So then I was back to three pets, a cat, a Shih Tzu and a Shih Tzu mix. Before I knew it, I was taking in a male kitten from Dad’s garage, a black and white sweetie I named Romeo. And finally, on Spetses a few years ago, a tiny kitten adopted me and hitched a ride back to Lake Charles from Greece. I named her Homer.
I’ve grown to like cats, but I’m really a dog girl at heart.
If I weren’t careful, I’d be overrun with stray dogs and cats. I watched Dad take some in and nurse them back to health. I learned from him that pedigrees weren’t that important in the long run.
Regardless, his favorite dogs remained pointers. Mine? Shih Tzus have stolen my heart. They are bright and sweet, strong-willed, and love to snuggle. They have distinct personalities.
Dad would joke about my little fur-balls being “worthless,” but he always said that with a grin as he was petting them.
Dad’s love of animals was evident to everyone. My friend Tom Fox once heard Dad tell stories about dogs, and Dad was a great storyteller with an amazing sense of timing. Tom said he’d listen to Dad talk about dogs anytime, and he didn’t really know much about dogs, or like them, or hunt, but it didn’t matter — Dad had him.
Dad let me do things I can’t imagine many other dads would: when we lived in the camp in Egan, I can remember sneaking out the back door at night when I was maybe 8 and bringing Kate in to sleep with me. I know he must have heard me opening the door, going outside, and bringing Kate in. I had to unlock the gate to the dog pen, too, and close it. I’d bring Kate in, make her get in bed with me, and go to sleep. He’d let me get away with it.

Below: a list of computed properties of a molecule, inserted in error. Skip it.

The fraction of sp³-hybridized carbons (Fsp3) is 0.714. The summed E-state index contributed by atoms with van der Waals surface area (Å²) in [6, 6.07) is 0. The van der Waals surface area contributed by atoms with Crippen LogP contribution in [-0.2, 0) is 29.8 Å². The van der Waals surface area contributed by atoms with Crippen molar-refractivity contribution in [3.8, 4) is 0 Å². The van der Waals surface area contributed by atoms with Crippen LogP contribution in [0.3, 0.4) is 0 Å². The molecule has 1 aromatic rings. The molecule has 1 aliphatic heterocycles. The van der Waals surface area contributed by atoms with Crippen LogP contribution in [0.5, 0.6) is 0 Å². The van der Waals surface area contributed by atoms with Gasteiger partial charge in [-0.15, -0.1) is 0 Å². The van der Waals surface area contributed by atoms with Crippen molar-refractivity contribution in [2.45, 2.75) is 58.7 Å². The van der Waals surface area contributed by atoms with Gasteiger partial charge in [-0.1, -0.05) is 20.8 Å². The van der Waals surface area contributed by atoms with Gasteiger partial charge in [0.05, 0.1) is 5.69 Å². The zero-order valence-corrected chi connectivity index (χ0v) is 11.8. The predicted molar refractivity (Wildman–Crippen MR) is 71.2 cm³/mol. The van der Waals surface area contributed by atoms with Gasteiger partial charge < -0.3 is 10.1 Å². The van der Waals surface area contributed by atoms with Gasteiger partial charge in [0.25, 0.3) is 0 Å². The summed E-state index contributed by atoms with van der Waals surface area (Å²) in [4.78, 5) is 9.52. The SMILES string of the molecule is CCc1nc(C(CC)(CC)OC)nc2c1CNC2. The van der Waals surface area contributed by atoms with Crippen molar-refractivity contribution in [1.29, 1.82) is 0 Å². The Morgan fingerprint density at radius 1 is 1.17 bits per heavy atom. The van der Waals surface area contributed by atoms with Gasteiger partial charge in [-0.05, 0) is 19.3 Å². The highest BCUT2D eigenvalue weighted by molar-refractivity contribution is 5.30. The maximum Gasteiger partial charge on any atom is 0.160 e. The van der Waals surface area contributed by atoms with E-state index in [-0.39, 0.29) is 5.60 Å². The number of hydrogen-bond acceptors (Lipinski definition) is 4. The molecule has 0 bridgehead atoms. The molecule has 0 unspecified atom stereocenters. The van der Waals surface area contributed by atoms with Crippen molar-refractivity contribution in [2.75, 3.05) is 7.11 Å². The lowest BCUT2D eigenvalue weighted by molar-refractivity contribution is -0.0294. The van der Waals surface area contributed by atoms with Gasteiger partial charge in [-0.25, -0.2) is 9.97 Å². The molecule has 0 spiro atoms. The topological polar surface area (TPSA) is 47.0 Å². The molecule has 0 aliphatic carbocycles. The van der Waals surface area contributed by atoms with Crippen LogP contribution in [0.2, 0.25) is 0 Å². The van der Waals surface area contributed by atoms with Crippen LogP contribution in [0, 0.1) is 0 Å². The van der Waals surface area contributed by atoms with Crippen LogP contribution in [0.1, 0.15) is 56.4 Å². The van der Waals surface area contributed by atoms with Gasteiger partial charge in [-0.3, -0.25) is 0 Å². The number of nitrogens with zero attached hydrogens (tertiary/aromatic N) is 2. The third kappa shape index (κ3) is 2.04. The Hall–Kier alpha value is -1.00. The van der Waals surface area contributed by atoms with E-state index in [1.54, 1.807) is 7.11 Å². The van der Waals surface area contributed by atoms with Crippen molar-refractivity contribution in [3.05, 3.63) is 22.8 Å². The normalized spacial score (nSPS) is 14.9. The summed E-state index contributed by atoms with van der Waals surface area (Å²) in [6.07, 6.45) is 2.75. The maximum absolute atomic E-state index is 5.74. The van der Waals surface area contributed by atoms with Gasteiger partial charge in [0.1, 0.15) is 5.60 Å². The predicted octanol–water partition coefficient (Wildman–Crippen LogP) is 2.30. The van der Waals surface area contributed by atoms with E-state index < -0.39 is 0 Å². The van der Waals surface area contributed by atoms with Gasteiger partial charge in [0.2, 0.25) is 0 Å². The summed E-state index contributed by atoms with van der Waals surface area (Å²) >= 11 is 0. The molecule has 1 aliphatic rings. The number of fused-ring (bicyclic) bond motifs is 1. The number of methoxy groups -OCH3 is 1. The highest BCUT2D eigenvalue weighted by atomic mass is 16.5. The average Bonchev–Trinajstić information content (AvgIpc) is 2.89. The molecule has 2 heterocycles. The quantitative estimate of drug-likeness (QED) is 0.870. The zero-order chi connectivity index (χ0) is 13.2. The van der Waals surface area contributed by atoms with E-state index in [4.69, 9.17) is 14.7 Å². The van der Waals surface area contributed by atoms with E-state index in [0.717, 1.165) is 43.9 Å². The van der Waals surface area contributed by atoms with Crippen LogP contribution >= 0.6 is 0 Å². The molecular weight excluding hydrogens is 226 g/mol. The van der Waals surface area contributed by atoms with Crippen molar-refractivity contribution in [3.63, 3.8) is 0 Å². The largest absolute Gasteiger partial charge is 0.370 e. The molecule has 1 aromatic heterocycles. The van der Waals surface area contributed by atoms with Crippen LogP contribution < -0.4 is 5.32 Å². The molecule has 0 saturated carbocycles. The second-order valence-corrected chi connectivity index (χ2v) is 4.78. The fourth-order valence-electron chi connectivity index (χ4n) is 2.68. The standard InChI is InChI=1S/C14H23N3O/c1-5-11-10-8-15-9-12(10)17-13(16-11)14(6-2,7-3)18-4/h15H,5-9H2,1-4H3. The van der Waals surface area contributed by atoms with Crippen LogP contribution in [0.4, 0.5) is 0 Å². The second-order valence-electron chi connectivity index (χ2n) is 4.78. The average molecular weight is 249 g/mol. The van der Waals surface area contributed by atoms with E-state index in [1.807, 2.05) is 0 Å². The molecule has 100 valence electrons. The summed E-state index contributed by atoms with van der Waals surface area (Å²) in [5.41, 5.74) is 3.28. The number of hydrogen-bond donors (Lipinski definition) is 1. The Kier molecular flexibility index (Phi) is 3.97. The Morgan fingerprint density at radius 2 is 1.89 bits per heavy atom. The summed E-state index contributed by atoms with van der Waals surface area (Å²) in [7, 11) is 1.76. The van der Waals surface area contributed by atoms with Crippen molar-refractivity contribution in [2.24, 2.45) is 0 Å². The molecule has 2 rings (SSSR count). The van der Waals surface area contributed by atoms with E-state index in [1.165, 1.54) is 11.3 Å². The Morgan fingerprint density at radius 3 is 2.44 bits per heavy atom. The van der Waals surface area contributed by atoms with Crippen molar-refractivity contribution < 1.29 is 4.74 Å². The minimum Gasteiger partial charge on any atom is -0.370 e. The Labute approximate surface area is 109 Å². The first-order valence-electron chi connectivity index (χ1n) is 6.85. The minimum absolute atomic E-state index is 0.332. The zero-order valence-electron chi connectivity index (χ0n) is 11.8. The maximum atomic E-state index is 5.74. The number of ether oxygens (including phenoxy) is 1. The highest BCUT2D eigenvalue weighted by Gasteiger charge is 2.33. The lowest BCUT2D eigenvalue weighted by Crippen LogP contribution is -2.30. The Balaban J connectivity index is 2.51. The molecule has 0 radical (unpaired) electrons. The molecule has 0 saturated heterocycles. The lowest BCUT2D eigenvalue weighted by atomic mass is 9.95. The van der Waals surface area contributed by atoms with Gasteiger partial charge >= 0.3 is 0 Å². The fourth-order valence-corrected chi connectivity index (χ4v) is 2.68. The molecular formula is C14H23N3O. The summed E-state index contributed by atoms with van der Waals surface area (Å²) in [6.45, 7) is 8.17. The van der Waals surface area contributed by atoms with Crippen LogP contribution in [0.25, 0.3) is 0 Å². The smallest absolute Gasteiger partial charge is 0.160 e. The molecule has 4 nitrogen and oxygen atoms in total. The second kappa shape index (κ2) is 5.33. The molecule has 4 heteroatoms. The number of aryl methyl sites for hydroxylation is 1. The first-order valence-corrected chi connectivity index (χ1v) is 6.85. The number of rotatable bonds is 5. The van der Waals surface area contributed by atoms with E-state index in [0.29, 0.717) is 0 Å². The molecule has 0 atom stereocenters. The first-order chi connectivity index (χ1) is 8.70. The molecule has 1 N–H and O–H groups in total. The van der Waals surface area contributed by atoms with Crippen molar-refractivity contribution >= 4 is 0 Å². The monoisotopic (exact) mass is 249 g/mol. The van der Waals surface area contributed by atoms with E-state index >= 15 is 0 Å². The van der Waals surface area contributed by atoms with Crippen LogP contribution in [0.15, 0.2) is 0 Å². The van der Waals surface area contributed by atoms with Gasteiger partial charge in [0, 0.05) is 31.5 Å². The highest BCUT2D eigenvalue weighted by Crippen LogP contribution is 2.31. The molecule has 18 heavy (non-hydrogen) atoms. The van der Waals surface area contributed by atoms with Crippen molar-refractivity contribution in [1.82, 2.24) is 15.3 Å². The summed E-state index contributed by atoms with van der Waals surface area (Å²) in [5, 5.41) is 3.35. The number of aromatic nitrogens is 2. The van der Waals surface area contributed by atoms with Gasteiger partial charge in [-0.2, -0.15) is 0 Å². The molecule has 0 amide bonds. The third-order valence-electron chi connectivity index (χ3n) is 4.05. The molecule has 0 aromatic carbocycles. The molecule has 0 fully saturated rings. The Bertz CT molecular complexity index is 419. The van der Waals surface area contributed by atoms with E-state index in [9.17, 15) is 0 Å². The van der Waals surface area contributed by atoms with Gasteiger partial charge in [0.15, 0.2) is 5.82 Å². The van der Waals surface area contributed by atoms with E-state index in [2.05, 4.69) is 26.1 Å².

From watching Dad, I learned about how to care for a pet, how to be a responsible owner. He didn’t have to tell me much — he showed me, through his own actions. And dogs always recognized that he cared about them. They gravitated to him. His face would soften into a smile and his voice would drop as he talked to them; his hands were stroking their heads, scratching their ears. They knew a dog person when they saw one.
Treated properly, dogs are wonderful companions. They have love and loyalty, unconditional love. They sense their owners’ emotions. I know mine certainly do — when I’m down they sense it and crowd me as though to reassure me I’m loved. They lick me. A lot.
They’re good for us, too, studies show. Blood pressures drop when people are petting dogs and cats. Many nursing homes now allow therapy pets in so that their residents can benefit from petting a dog. Some dogs, it appears, can even sniff out tumors.
Yes, they can be trouble to care for. Pets mean that you have to consider their care before you can simply hit the road for a trip.
They’ll miss you when you’re gone. They may make you pay when you return, but not for too long.
Treat them right — and you have companions that lavish love.
The dogs and cats I have now are the last pets I’ll have that Dad knew. That makes me sad today, to tell the truth.
But that I love my dogs — that I can’t see living without one — is one of his many legacies to me. Thanks, Dad, on this National Dog Day.
Now it’s time to pay some attention to Zsa Zsa and Gypsy, who wait for me.